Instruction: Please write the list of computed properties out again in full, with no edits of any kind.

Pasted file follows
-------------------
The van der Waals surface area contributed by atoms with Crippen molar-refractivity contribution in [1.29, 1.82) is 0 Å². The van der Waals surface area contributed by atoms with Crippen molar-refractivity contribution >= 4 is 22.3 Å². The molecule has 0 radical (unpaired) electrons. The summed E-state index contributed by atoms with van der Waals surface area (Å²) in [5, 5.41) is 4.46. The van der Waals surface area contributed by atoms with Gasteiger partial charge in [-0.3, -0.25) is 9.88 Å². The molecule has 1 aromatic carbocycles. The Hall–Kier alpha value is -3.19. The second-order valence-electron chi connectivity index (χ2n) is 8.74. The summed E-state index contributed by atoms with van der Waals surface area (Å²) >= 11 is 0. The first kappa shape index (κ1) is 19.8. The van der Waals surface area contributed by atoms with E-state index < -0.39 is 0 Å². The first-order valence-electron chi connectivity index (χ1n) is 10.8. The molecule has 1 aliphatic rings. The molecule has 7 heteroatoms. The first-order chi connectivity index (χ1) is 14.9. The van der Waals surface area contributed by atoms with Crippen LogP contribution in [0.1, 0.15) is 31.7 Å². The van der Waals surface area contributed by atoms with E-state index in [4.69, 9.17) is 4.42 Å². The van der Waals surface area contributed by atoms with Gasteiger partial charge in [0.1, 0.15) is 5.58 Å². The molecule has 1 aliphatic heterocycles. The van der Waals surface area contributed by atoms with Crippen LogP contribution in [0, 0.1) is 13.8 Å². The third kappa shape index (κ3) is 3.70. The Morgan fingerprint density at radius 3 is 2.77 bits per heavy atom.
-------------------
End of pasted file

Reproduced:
The van der Waals surface area contributed by atoms with Crippen molar-refractivity contribution in [1.29, 1.82) is 0 Å². The van der Waals surface area contributed by atoms with Crippen molar-refractivity contribution >= 4 is 22.3 Å². The molecule has 0 radical (unpaired) electrons. The summed E-state index contributed by atoms with van der Waals surface area (Å²) in [5, 5.41) is 4.46. The van der Waals surface area contributed by atoms with Gasteiger partial charge in [-0.3, -0.25) is 9.88 Å². The molecule has 1 aromatic carbocycles. The Hall–Kier alpha value is -3.19. The second-order valence-electron chi connectivity index (χ2n) is 8.74. The summed E-state index contributed by atoms with van der Waals surface area (Å²) >= 11 is 0. The first kappa shape index (κ1) is 19.8. The van der Waals surface area contributed by atoms with E-state index < -0.39 is 0 Å². The first-order valence-electron chi connectivity index (χ1n) is 10.8. The molecule has 1 aliphatic rings. The molecule has 7 heteroatoms. The first-order chi connectivity index (χ1) is 14.9. The van der Waals surface area contributed by atoms with Crippen LogP contribution in [0.1, 0.15) is 31.7 Å². The van der Waals surface area contributed by atoms with E-state index in [4.69, 9.17) is 4.42 Å². The van der Waals surface area contributed by atoms with Gasteiger partial charge in [0.1, 0.15) is 5.58 Å². The molecule has 1 aliphatic heterocycles. The van der Waals surface area contributed by atoms with Crippen LogP contribution in [0, 0.1) is 13.8 Å². The third kappa shape index (κ3) is 3.70. The Morgan fingerprint density at radius 3 is 2.77 bits per heavy atom.